The government is expected to announce an investigation into David Cameron's efforts to lobby ministers on behalf of finance firm Greensill Capital.
The former prime minister has been criticised for contacting ministers via text on behalf of the company, which collapsed in March.
The probe is likely to be independent, carried out on behalf of the Cabinet Office, the BBC understands.
Mr Cameron has said he has not broken any codes of conduct or lobbying rules.
The article I link to below tells you simply what as happened but the para I post below from it basically tells you the point of all this.
Why does any of this matter?
The relationship between those at the top of government and big business has never been under more scrutiny, following questions over the way Covid contracts were awarded.
Critics argue that it is too easy for ministers and top civil servants to use their insider knowledge of Westminster to enrich themselves when they leave government. The danger is that decision-makers could have one eye on their next pay day, rather than the best interests of the country.
In 2010, Mr Cameron warned that the "the far-too-cosy relationship between politics and money" was "the next big scandal waiting to happen".
There is also a question of access. Who gets time with ministers to push their cause?
There are thousands of lobbyists - from trade unions to environmental groups to multinational companies - why do some people appear to get favoured treatment?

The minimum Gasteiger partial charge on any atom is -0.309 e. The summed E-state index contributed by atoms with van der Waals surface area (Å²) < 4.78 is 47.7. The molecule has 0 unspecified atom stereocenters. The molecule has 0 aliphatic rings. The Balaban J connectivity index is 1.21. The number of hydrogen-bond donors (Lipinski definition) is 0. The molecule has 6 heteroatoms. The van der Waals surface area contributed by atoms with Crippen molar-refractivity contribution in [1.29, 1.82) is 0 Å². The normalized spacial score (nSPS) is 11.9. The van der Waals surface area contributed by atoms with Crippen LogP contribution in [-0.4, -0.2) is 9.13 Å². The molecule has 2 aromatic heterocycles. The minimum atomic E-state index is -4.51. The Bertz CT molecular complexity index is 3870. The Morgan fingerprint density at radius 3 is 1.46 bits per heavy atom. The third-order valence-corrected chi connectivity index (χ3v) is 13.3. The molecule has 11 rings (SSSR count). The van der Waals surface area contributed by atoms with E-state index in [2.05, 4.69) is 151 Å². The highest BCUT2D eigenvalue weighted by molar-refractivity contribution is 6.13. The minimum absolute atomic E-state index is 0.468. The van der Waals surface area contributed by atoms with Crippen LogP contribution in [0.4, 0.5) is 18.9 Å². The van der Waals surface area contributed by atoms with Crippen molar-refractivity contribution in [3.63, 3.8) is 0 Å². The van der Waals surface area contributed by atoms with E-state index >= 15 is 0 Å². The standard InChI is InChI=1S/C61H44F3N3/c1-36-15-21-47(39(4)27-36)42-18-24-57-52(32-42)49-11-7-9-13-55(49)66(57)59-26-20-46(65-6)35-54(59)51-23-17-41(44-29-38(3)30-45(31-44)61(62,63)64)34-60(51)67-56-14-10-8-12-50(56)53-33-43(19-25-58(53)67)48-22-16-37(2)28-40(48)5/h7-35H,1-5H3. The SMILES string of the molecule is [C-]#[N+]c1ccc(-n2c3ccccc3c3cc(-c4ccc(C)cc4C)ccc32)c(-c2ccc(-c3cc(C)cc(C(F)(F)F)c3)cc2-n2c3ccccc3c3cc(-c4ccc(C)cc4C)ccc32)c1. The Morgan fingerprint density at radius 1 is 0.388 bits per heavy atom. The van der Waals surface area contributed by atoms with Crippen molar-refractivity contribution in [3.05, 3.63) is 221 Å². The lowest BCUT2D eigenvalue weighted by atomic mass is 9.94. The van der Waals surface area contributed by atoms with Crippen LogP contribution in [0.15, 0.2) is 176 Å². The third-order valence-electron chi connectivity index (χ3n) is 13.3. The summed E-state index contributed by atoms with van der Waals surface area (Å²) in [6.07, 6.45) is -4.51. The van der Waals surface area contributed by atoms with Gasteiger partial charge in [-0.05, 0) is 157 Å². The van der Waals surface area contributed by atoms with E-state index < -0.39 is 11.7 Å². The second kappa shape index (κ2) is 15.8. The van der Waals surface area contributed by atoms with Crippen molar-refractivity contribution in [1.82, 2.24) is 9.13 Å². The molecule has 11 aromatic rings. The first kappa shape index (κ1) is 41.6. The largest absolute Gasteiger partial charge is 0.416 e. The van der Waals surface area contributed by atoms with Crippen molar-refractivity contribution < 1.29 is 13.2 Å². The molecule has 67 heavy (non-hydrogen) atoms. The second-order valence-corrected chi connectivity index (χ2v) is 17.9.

I've always been one for openess and honesty and whilst I expect Cameron, the award of Covid contracts, and other implied nefarious political actions suggested by others of the government will in large be found to be within the current rules, they have been clearly pushed to their limits and have now brought about a widespread feeling from the public that the government is corrupt.
It's a very dangerous path we tread if we continue down this road and clearly trust needs to be quickly restored in those that we elect to govern us.
As I say I doubt many if any 'core' rules have been broken - things like not reporting contract awards within set deadlines during a worldwide pandemic is understandable to me even if they have led to a failure in 'law' - but tighter rules need to come out of the inquiry in order that such 'pushing the envelope' activities that seem to have been happening with the likes of Cameron are in future prevented.
I look forward to see what will eventually result from the inquiry.
Anybody have any thoughts on this?